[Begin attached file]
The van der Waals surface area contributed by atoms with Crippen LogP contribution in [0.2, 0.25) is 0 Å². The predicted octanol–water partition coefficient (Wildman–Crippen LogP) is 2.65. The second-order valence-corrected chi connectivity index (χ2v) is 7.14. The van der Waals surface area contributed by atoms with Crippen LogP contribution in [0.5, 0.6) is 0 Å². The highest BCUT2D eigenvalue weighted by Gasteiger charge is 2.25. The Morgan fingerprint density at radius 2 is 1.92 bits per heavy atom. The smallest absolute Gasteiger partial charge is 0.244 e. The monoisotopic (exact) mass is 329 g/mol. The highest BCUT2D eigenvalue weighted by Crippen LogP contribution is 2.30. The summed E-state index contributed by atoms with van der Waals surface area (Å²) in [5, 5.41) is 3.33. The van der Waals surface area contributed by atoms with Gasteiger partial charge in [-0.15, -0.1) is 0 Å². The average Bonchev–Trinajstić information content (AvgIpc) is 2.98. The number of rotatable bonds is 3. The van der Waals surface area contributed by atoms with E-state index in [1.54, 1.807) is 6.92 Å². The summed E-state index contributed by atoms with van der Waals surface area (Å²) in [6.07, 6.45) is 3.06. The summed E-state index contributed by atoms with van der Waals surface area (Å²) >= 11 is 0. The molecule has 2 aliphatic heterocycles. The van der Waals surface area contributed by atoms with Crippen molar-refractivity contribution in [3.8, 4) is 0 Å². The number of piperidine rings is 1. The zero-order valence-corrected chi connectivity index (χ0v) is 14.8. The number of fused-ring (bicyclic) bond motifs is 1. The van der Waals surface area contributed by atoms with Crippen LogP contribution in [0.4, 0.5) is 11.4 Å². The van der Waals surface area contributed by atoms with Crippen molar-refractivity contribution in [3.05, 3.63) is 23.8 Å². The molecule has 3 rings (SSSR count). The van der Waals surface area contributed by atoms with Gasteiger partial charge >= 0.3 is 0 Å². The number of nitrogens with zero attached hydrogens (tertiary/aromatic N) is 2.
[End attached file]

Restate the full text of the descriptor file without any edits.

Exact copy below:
The van der Waals surface area contributed by atoms with Crippen LogP contribution in [0.2, 0.25) is 0 Å². The predicted octanol–water partition coefficient (Wildman–Crippen LogP) is 2.65. The second-order valence-corrected chi connectivity index (χ2v) is 7.14. The van der Waals surface area contributed by atoms with Crippen LogP contribution in [0.5, 0.6) is 0 Å². The highest BCUT2D eigenvalue weighted by Gasteiger charge is 2.25. The Morgan fingerprint density at radius 2 is 1.92 bits per heavy atom. The smallest absolute Gasteiger partial charge is 0.244 e. The monoisotopic (exact) mass is 329 g/mol. The highest BCUT2D eigenvalue weighted by Crippen LogP contribution is 2.30. The summed E-state index contributed by atoms with van der Waals surface area (Å²) in [5, 5.41) is 3.33. The van der Waals surface area contributed by atoms with Gasteiger partial charge in [-0.15, -0.1) is 0 Å². The average Bonchev–Trinajstić information content (AvgIpc) is 2.98. The number of rotatable bonds is 3. The van der Waals surface area contributed by atoms with E-state index in [1.54, 1.807) is 6.92 Å². The summed E-state index contributed by atoms with van der Waals surface area (Å²) in [6.07, 6.45) is 3.06. The summed E-state index contributed by atoms with van der Waals surface area (Å²) >= 11 is 0. The molecule has 2 aliphatic heterocycles. The van der Waals surface area contributed by atoms with Crippen molar-refractivity contribution in [3.8, 4) is 0 Å². The number of piperidine rings is 1. The zero-order valence-corrected chi connectivity index (χ0v) is 14.8. The number of fused-ring (bicyclic) bond motifs is 1. The van der Waals surface area contributed by atoms with Crippen LogP contribution in [0.4, 0.5) is 11.4 Å². The van der Waals surface area contributed by atoms with Crippen molar-refractivity contribution in [3.05, 3.63) is 23.8 Å². The molecule has 3 rings (SSSR count). The van der Waals surface area contributed by atoms with Gasteiger partial charge >= 0.3 is 0 Å². The number of nitrogens with zero attached hydrogens (tertiary/aromatic N) is 2.